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Youcun Qi, Jian Zhang, Brian Kaney, Carrie Langston, and Kenneth Howard

. , Martner B. E. , White A. B. , and Kingsmill D. E. , 2005 : Wintertime nonbrightband rain in California and Oregon during CALJET and PACJET: Geographic, interannual and synoptic variability . Mon. Wea. Rev. , 133 , 1199 – 1223 , doi: 10.1175/MWR2919.1 . Neiman, P. J. , White A. B. , Ralph F. M. , Gottas D. J. , and Gutman S. I. , 2009 : A water vapour flux tool for precipitation forecasting . Water Manage. , 162 , 83 – 94 , doi:10.1680/wama.2009.162.2.83 . Panziera, L. , and

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F. M. Ralph, T. Coleman, P. J. Neiman, R. J. Zamora, and M. D. Dettinger

convention for such data. Dashed horizontal lines denote the range of altitudes of the “controlling layer” ( Neiman et al. 2002 ) over which horizontal winds are averaged to calculate the upslope wind speed. Color fill represents the signal-to-noise ratio of the backscattered energy observed by the radar. Warm colors (yellow, orange, and red) correspond to periods when precipitation was present. (b) Time series of IWV derived from a collocated GPS-Met site (red) and upslope IWV flux (blue). Horizontal

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R. Uijlenhoet, J.-M. Cohard, and M. Gosset

1. Introduction Large-aperture (near infrared) boundary layer scintillometers are becoming standard, commercially available, tools for estimating the turbulent sensible heat flux in the atmospheric surface layer over scales of hydrological and meteorological interest, from a few hundreds of meters to several kilometers (e.g., de Bruin et al. 1995 ; Chehbouni et al. 1999 ; Meijninger and de Bruin 2000 ; Cain et al. 2001 ; Lagouarde et al. 2002 ; Meijninger et al. 2002b ; Beyrich et al

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Sandra E. Yuter, David A. Stark, Justin A. Crouch, M. Jordan Payne, and Brian A. Colle

concentrated fluxes of water vapor produce heavy orographic precipitation events along mountain slopes ( White et al. 2003 ; Ralph et al. 2004 , 2005 ; Neiman et al. 2004 , 2008 ), which can result in flooding and mudslides (e.g., White et al. 2003 , Ralph et al. 2005 ; Galewsky and Sobel 2005 ; Reeves and Lin 2008 ). In the U.S. Pacific Northwest, atmospheric rivers are locally referred to as the “Pineapple Express” ( Lackmann and Gyakum 1999 ; Colle and Mass 2000 ). Portland, Oregon, (at 0.5 km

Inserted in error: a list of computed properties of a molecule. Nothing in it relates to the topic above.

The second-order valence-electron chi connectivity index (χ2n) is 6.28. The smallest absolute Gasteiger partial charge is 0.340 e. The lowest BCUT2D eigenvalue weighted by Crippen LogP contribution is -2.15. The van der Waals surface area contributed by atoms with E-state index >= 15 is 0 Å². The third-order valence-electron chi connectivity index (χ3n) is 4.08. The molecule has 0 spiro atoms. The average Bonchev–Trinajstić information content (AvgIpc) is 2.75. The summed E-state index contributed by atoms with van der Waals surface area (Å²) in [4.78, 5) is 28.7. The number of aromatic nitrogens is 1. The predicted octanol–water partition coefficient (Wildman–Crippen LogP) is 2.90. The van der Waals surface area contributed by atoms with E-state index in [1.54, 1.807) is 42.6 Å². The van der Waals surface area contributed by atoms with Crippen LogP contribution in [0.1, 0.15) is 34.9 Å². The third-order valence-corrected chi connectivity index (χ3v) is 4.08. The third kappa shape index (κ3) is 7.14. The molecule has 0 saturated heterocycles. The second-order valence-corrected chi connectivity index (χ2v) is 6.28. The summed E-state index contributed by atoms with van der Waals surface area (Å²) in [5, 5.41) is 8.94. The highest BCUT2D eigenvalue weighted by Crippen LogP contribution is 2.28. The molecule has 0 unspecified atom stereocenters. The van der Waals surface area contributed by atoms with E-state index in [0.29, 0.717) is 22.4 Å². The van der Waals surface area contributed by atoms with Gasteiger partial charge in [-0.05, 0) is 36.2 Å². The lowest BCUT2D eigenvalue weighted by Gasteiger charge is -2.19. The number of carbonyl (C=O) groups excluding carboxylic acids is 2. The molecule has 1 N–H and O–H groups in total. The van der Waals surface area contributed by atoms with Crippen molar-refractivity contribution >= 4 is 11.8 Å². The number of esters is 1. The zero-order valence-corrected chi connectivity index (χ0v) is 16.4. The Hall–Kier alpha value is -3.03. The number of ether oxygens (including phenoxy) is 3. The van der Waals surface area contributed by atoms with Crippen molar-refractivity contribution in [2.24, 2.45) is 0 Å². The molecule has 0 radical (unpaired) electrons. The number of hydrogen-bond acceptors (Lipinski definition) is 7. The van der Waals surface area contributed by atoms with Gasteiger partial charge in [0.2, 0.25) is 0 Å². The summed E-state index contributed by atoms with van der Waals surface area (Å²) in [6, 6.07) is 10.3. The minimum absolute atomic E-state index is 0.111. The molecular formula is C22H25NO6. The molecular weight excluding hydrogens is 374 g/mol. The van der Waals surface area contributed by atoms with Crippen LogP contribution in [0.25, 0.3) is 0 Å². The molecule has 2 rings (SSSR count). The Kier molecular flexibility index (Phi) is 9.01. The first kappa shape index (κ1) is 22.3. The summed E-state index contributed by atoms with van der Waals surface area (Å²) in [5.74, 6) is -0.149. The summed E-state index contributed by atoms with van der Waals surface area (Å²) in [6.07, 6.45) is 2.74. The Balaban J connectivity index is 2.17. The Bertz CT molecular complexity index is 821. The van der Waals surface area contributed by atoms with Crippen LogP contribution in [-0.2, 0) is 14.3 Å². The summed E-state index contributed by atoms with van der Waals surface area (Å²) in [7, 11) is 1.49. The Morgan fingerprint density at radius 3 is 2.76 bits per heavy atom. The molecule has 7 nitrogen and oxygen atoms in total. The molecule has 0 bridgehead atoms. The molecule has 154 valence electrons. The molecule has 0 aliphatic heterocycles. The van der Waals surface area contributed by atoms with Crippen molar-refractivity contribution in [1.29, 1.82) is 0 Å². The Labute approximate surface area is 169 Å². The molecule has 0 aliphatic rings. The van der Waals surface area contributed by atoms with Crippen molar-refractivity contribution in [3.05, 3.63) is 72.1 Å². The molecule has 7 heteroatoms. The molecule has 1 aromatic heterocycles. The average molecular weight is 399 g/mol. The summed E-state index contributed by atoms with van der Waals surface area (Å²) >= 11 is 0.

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F. M. Ralph, E. Sukovich, D. Reynolds, M. Dettinger, S. Weagle, W. Clark, and P. J. Neiman

. J. , and Gutman S. I. , 2009 : A water vapor flux tool for precipitation forecasting. J. Water Manage. , 162 , 83 – 94 . Olson, D. A. , Junker N. W. , and Korty B. , 1995 : Evaluation of 33 years of quantitative precipitation forecasting at the NMC. Wea. Forecasting , 10 , 498 – 511 . 10.1175/1520-0434(1995)010<0498:EOYOQP>2.0.CO;2 Pandey, G. R. , Cayan D. R. , and Georgakakos K. P. , 1999 : Precipitation structure in the Sierra Nevada of California during winter. J

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H. Leijnse, R. Uijlenhoet, C. Z. van de Beek, A. Overeem, T. Otto, C. M. H. Unal, Y. Dufournet, H. W. J. Russchenberg, J. Figueras i Ventura, H. Klein Baltink, and I. Holleman

located at approximately 25 km from the CESAR site. In addition to these instruments, CESAR has multiple lidars and radiometers, an extensive radiation measurement site [Baseline Surface Radiation Network (BSRN); see, e.g., Wang et al. 2009 ], and a 213-m-high tower in which profiles of several variables such as temperature and wind are measured. Aerosols are sampled at 60 m in this mast, and turbulent fluxes are measured on the site as well. Hydrological data (ditch discharges, groundwater levels

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Masamichi Ohba, Shinji Kadokura, Yoshikatsu Yoshida, Daisuke Nohara, and Yasushi Toyoda

) for the baiu front suggest that advection of an equivalent potential temperature that consists of a poleward moisture flux by the low-level jet and cold air advection by the upper-level jet are important to the active baiu rainband. In addition, Yoshikane et al. (2001) reported that the baiu rainband is quite sensitive to not only the low-level jet, but also the positions (and meandering) of the upper-level jet stream, which is significantly influenced by 200-hPa GH. The analyses are conducted

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Ali Behrangi, Bisher Imam, Kuolin Hsu, Soroosh Sorooshian, Timothy J. Bellerby, and George J. Huffman

semi-Lagrangian cloud model. The model estimates convective and stratiform precipitable water fluxes from GEO imagery and uses these to model bulk cloud liquid water content and associated rainfall rates as they evolve along streamlines. Model parameters are locally adjusted at MW overpasses and these adjustments are interpolated along streamlines between overpasses. State variables are sequentially updated using a Kalman filter at each MW overpass. The method has been tested under the conterminous

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Jonathan J. Gourley, Scott E. Giangrande, Yang Hong, Zachary L. Flamig, Terry Schuur, and Jasper A. Vrugt

forcing from spatially variable rainfall inputs and monthly potential evaporation (PE) demand when transferring water between the surface, upper and lower soil zones, and channels. SAC-SMA utilizes a total of 16 parameters and six state variables characterizing the water contents and fluxes between the upper and lower soil zones. Eleven of the 16 parameters are spatially distributed with a priori values supplied by empirical relations to observed or inferred soil properties and depths ( Koren et al

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